Actually the DFL Constitution states that in presidential years the congressional district conventions shall "nominate the delegates * * * allocated to them in accordance with the rules, regulations and directive of the State Executive Committee * * * subject to the ratification of the state *801 convention." It would thus seem that the state convention is the final determinator as to whether or not to elect those merely nominated by the congressional district conventions. This facet of the problem seems therefore not to be a malapportionment. The court does not discern in this a constitutional defect running afoul of the "one man-one vote" principle. See Dusch v. Davis, 387 U.S. 112, 87 S. Ct. 1554, 18 L. Ed. 2d 656 (1967).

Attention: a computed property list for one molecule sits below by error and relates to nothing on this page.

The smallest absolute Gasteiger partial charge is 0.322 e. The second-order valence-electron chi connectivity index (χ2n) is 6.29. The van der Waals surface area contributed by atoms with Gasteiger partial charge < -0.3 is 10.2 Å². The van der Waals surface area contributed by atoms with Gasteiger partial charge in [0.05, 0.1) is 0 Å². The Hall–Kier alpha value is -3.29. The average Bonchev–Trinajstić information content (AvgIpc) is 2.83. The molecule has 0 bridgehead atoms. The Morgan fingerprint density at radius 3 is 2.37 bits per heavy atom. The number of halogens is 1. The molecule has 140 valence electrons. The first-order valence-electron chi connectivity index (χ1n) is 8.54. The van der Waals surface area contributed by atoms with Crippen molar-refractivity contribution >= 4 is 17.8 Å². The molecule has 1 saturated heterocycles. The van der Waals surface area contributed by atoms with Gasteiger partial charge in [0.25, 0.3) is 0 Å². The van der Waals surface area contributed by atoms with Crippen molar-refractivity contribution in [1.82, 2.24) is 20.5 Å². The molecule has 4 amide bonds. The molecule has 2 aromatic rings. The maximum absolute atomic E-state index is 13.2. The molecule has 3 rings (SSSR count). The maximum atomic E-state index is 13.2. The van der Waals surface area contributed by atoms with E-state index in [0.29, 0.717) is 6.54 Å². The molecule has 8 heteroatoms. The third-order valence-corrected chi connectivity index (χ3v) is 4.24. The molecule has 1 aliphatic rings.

Plaintiffs apparently claim a third constitutional deficiency. It appears that the State convention in June 1968 ratified and thus elected the 40 delegates nominated by the eight various congressional district conventions. The State convention then elected an additional 20 delegates at-large. The total number of delegates allocated to the State of Minnesota by the Democratic National Party for the 1968 convention is 50, plus two who are automatic, i. e., the national committeeman and national committeewoman. Since 60 were elected by the DFL State Convention, it became necessary to allocate to some delegates a one-half vote (lesser fractions are not permitted). On July 27, 1968 the delegates to the National Convention themselves met and, so the court is informed, by their own action reduced the total voting strength of the five National Convention delegates nominated from each congressional district to 4½ votes and reduced 12 of the 20 delegates at large to a one-half vote status. Complaint is made that this constitutes arbitrary action and resulted in further debasing and diluting the effect of "one man-one vote." The court does not see that this relates to the "one man-one vote" principle. If every man has his equal right to vote for his Congressman, legislator, county commissioner, etc., such action as they take thereafter when elected such as appointing some to more important committees than others, or electing some to other positions or as officers, or as in this case reducing the voting strength of some cannot in the court's opinion be related to the equal protection clause nor amount to a Constitutional violation. See Sailors v. Bd. of Education, 387 U.S. 105, 87 S. Ct. 1549, 18 L. Ed. 2d 650 (1967).